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Wednesday Oct 03, 2012

Withholding rent is a legal breach

Some tenants withhold rentals for good reasons and others use excuses because they do not have the money to meet their rent.

Whatever the reason, tenants who do not pay their rent are most likely to be evicted, being legally or unlawfully forced out of the dwelling.

Non-payment of rent is a breach, and although the tenant is deprived of full use and enjoyment of the dwelling, or its usage may have diminished, rent must be paid.

The courts have allowed non-payment of rent in certain instances, but the courts decide on the facts of the dispute, common law and the terms of the lease contract.

The tenant may be absolved from any payment if unable to take occupation due to the landlord's failure to deliver the dwelling as agreed.

In Ntshiqa v Andreas Supermarket (Pty) Ltd, 1996 (3) All SA 154 (Tk) the tenant was entitled to withhold rent for one month to compel the landlord to perform.

The tenant's use and enjoyment were disturbed by the landlord's failure to maintain the property; the defects being necessary as the landlord had tampered with the electricity.

The tenant may have the rent reduced in proportion to the reduced use and enjoyment, depending on the circumstances of the case.

What is the remission amount, how is it calculated and once established, how is the amount recovered by the tenant?

The courts and the Rental Housing Tribunals are able to provide answers to these questions.

In the case of a tenant who claimed the right to withhold rent because only partial

e-mail occupation was possible, the facts based on the lease contract provided options that the tenant did not exercise, and allowed for the cancellation of the lease when the tenant failed to remedy the breach of nonpayment.

In eThekwini Metropolitan Unicity Municipality (North Operational Entity) and Pilco Investments cc 2007 JDR 0397 (SCA), the tenant was not allowed a rental remission.

The tenant failed to rectify the breach within 90 days by paying the rent arrears that had accumulated over three years.

The tenant alleged that the landlord was in breach for the failure on the landlord's part to point out the boundary pegs, as required by the provision of the lease, and between 3 000m² and 4 000m² of the property was used by another occupant.

In the judgment delivered in May 2007 in the Supreme Court of Appeal, Judge BJ van Heerden said: "It follows that, upon taking occupation of the property in late 1994, the plaintiff became obliged to pay rent to the defendant, as stipulated in clause 1 of the lease.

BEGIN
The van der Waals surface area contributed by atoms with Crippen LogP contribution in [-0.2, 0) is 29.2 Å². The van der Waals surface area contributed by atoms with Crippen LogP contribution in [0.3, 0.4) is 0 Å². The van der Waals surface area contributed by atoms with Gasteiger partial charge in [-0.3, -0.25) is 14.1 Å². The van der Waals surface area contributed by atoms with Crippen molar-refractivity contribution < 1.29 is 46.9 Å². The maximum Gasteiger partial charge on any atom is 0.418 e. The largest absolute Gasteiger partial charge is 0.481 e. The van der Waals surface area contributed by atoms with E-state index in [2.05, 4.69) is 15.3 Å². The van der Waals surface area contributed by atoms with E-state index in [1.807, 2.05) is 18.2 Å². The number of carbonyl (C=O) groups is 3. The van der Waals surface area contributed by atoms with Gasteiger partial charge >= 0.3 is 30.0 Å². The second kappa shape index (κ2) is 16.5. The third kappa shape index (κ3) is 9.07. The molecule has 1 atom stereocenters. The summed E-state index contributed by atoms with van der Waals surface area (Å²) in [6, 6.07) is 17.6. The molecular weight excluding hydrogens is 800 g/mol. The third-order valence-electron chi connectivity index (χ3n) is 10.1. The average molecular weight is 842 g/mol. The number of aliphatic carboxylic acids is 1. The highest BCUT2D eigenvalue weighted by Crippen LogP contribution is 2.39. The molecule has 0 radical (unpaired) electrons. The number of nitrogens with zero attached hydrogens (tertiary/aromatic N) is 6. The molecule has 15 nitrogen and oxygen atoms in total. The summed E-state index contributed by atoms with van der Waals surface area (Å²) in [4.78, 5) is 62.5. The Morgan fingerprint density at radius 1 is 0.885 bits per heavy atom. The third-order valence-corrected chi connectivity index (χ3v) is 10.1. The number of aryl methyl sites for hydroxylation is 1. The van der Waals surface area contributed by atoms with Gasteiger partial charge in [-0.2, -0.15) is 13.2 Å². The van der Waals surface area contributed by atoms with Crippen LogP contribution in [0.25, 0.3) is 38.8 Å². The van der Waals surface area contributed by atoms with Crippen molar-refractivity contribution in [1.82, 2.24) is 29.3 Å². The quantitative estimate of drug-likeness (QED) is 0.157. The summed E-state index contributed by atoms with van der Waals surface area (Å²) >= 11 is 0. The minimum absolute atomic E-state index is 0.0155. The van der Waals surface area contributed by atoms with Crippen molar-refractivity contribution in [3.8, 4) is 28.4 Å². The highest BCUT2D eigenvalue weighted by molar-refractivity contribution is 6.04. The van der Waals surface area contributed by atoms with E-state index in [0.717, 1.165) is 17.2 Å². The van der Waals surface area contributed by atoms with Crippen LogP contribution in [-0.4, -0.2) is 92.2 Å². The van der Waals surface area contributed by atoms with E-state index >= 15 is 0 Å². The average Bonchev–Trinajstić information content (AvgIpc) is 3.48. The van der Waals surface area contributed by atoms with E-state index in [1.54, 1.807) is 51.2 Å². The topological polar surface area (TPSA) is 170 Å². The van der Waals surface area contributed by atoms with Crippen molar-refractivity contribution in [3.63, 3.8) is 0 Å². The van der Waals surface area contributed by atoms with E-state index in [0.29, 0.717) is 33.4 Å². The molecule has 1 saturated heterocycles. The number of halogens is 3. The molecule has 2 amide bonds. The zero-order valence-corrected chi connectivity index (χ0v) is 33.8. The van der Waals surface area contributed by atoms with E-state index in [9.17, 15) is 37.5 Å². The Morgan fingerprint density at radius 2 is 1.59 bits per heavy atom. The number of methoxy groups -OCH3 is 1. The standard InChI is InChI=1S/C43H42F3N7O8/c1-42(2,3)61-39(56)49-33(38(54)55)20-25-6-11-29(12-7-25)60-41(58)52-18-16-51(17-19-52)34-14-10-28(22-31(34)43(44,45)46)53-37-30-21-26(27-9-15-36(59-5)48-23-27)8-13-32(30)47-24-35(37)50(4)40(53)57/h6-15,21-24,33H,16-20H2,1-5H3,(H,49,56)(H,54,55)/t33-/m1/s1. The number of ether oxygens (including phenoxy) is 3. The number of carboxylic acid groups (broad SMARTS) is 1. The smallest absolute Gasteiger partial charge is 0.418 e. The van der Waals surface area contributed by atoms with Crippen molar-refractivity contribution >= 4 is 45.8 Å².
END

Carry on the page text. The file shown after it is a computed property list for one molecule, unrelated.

"Of course, because the plaintiff was, until early June 1997, deprived of the use of that portion of the property, which was being used by the person making pre-cast fencing, the plaintiff would be entitled to a remission of rent over the period in question, proportional to its reduced use and enjoyment of the property.

"If the amount to be remitted was capable of prompt ascertainment, the plaintiff could have set this amount off against the defendant's claim for rent; if not, the plaintiff was obliged to pay the full rent agreed upon in the lease and could thereafter reclaim from the defendant the amount remitted."

According to the court, the tenant did receive some benefit by occupying the dwelling and was therefore liable for rent proportionate to the deprivation.

The tenant may not cancel the lease for not having "total occupation" when the landlord has already cancelled for the tenant's breach (by non-payment of rent).

The tenant also had the option of taking possession of the dwelling after the occupant had vacated, with the full rent being due from the time of "total" occupation.

It is the court or the tribunal that will decide what amount is to be a reasonable rent in the light of the reduced rental value of the leased dwelling.

The court has the powers to change the decision of the tribunal, as it did with the Western Cape Tribunal's in Perryvale Investments (Pty) Ltd v S Patel NOand Michael Katz (1309/2005) [2008] CPD (July 25, 2008). In this case, the judge allowed for part-remission and set aside rental remission for the period the landlord provided the tenant with alternative accommodation, which the tenant rejected.

Dr Sayed Iqbal Mohamed, chairman, Organisation of Civic Rights.

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